Official website of the Daman and Diu Electricity Department, U.T. Administration of Daman and Diu, Government of India

Diu : History

The district of Diu was ruled by many kings and dynasties, beginning the Maurya rule (c 322-220 BC) with Governor's headquarter in village Girnar near Junagarh; Emperor Ashoka rule (c 273-237 BC) when he ruled over Saurashtra through a Governor and by his descendants from Ujjain during the period 229-220 BC. The district seems to be under the rule of Indo Greek Kings Eukradites (c 171-150 BC), Menandar (c 115-90 BC) and Appollodotes II of the Ist century BC. No documented history of the district is available for the period of 150 years from the Ist century BC to about 50 AD. For more than next 1000 years, Diu formed part of the dynasties that ruled over the western India including Gujarat. The last king of the Vaja dynasty ruler of Somnath Patan ruled over Diu in the first decade of the 15th century. Between the 14-16th centuries, Diu was an important trading and naval base from which the Ottoman Turks hold the reins of maritime power.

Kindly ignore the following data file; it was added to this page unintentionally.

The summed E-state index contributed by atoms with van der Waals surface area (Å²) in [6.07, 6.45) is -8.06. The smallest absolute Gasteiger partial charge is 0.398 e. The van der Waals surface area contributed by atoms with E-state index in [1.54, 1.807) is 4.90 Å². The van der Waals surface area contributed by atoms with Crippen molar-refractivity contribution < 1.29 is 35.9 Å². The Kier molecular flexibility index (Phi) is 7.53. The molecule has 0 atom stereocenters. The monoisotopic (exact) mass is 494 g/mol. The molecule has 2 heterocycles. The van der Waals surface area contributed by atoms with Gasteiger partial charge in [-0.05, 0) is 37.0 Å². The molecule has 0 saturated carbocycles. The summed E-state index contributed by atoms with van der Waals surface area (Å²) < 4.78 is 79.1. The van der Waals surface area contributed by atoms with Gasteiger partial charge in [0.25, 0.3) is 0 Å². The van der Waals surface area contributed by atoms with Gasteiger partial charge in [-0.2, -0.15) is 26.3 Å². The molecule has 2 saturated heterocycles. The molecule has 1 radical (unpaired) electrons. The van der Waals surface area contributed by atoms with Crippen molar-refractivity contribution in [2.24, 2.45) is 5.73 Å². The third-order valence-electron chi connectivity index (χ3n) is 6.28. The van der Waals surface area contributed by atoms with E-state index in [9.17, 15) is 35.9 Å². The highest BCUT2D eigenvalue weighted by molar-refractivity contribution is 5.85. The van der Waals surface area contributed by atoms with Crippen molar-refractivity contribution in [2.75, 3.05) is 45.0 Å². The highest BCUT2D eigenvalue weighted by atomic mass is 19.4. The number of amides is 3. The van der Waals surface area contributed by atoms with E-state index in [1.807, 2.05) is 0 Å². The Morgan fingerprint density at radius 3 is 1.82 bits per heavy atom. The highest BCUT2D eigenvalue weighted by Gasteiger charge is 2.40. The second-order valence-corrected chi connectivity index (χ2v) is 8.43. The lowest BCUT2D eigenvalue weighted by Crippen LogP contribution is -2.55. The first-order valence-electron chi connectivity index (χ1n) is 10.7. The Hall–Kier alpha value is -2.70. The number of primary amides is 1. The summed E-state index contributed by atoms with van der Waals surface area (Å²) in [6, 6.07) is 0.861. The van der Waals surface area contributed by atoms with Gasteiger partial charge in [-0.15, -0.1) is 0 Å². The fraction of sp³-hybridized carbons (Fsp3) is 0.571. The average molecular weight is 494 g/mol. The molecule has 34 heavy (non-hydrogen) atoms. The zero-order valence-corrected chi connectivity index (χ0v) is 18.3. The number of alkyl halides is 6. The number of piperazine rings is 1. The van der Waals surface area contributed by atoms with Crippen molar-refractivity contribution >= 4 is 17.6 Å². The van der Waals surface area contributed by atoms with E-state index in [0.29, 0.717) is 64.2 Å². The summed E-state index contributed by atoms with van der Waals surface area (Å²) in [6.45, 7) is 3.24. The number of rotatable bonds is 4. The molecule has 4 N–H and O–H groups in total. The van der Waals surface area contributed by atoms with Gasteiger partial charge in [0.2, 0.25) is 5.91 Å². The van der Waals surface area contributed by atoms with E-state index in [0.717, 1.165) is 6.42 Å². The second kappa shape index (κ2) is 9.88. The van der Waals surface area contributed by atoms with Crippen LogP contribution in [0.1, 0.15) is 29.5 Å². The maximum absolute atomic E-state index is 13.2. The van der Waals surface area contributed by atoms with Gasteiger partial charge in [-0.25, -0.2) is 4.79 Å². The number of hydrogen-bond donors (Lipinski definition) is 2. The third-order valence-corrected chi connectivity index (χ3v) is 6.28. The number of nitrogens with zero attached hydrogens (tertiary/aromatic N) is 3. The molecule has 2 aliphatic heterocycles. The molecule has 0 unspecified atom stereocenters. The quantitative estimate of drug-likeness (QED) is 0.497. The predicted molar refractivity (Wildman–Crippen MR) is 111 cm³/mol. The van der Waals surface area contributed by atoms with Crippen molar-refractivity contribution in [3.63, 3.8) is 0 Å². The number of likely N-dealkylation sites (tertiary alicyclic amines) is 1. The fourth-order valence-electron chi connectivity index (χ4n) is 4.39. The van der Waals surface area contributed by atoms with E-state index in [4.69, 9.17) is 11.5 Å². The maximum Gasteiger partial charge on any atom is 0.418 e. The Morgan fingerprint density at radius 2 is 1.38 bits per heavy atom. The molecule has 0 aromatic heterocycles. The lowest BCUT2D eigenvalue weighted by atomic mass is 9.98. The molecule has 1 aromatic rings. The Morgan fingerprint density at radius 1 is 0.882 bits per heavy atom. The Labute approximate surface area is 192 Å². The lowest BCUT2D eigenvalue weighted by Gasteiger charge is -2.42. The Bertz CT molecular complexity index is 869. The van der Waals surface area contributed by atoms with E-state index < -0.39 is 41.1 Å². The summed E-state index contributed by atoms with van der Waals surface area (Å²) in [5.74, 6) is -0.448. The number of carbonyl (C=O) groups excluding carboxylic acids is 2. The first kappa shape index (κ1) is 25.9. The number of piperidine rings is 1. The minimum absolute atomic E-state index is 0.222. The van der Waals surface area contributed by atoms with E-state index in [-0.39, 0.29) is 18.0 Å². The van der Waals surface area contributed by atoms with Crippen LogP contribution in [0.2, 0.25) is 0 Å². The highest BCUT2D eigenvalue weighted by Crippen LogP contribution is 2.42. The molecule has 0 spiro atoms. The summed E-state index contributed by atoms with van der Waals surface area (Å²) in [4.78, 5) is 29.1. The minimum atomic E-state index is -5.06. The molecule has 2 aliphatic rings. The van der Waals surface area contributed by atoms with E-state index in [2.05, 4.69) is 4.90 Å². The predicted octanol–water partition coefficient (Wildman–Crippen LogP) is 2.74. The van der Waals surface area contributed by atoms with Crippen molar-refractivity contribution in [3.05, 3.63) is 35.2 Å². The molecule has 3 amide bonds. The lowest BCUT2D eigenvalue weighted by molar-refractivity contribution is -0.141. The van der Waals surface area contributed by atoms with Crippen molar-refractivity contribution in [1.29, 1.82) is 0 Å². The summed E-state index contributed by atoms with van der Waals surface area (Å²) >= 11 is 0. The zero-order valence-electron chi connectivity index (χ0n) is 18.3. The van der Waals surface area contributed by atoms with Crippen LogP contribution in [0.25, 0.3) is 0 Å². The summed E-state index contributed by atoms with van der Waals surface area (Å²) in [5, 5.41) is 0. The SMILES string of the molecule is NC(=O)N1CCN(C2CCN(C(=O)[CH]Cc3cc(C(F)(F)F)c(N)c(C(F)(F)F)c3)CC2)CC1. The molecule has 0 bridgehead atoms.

Eearly in 1531, attempt to capture the Diu island by the Portuguese was successfully defeated by the then Sultan of Gujarat, Bahadur Shah, who was also assisted by Turkish navy. Three years later, the Portuguese invaders taking advantage of a quarrel between the Sultan and the Mughal Emperor, Humayun finally succeeded in taking over the control if Diu. The pressure exerted by both the Mughals and the Portuguese expedition led by Governor De Cunha forced Bahadur Shah to conclude a peace treaty with the Buno De Cunha on October 25, 1535, giving them actual control over the Diu Port. Forte De Mar (Fortress of Panikot) was built in 1535 by the Portuguese in the harbour. This fort was strategically important and acted as base for controlling the reins of maritime power on the north east part of the Arabian Sea.

With the weakening of Mughal power, Bahadur Shah and his successor, Sultan Mahmood II got into a conflict with Portuguese power and a new treaty was signed but again there were differences. The peace treaty signed in 1539 ceded the island of Diu and the mainland enclave of Ghoghla to the Portuguese. Finally the Governor of Goa himself arrived in full strength in 1546 and conquered Diu and Portuguese ruled there till December 19, 1961. It was separated from Goa in 1987 to become a Union Territory.